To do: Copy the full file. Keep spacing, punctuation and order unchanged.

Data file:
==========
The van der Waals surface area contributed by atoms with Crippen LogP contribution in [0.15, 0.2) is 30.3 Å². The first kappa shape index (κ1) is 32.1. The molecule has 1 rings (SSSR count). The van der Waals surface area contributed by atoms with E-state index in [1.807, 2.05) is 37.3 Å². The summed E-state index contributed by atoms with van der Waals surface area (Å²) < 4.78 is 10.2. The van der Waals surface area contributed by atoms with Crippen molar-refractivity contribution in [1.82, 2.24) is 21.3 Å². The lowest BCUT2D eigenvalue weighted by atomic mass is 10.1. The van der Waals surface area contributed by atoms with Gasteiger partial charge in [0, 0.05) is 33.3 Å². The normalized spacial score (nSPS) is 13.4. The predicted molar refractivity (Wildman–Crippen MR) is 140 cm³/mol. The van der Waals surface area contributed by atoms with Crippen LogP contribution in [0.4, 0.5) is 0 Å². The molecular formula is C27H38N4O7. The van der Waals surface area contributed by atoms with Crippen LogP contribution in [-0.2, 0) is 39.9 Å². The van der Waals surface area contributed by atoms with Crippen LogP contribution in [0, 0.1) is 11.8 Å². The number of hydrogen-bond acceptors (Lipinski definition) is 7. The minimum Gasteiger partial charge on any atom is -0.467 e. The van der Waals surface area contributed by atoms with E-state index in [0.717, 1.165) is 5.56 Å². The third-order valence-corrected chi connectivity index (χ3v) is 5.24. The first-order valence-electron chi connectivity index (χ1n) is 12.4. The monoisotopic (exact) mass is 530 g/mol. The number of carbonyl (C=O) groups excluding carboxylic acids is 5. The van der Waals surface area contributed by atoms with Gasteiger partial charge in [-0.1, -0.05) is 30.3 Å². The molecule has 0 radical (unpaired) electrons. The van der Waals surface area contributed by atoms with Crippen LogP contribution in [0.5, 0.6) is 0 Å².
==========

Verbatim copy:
The van der Waals surface area contributed by atoms with Crippen LogP contribution in [0.15, 0.2) is 30.3 Å². The first kappa shape index (κ1) is 32.1. The molecule has 1 rings (SSSR count). The van der Waals surface area contributed by atoms with E-state index in [1.807, 2.05) is 37.3 Å². The summed E-state index contributed by atoms with van der Waals surface area (Å²) < 4.78 is 10.2. The van der Waals surface area contributed by atoms with Crippen molar-refractivity contribution in [1.82, 2.24) is 21.3 Å². The lowest BCUT2D eigenvalue weighted by atomic mass is 10.1. The van der Waals surface area contributed by atoms with Gasteiger partial charge in [0, 0.05) is 33.3 Å². The normalized spacial score (nSPS) is 13.4. The predicted molar refractivity (Wildman–Crippen MR) is 140 cm³/mol. The van der Waals surface area contributed by atoms with Crippen LogP contribution in [0.4, 0.5) is 0 Å². The molecular formula is C27H38N4O7. The van der Waals surface area contributed by atoms with Crippen LogP contribution in [-0.2, 0) is 39.9 Å². The van der Waals surface area contributed by atoms with Crippen LogP contribution in [0, 0.1) is 11.8 Å². The number of hydrogen-bond acceptors (Lipinski definition) is 7. The minimum Gasteiger partial charge on any atom is -0.467 e. The van der Waals surface area contributed by atoms with E-state index in [0.717, 1.165) is 5.56 Å². The third-order valence-corrected chi connectivity index (χ3v) is 5.24. The first-order valence-electron chi connectivity index (χ1n) is 12.4. The monoisotopic (exact) mass is 530 g/mol. The number of carbonyl (C=O) groups excluding carboxylic acids is 5. The van der Waals surface area contributed by atoms with Gasteiger partial charge in [-0.1, -0.05) is 30.3 Å². The molecule has 0 radical (unpaired) electrons. The van der Waals surface area contributed by atoms with Crippen LogP contribution in [0.5, 0.6) is 0 Å².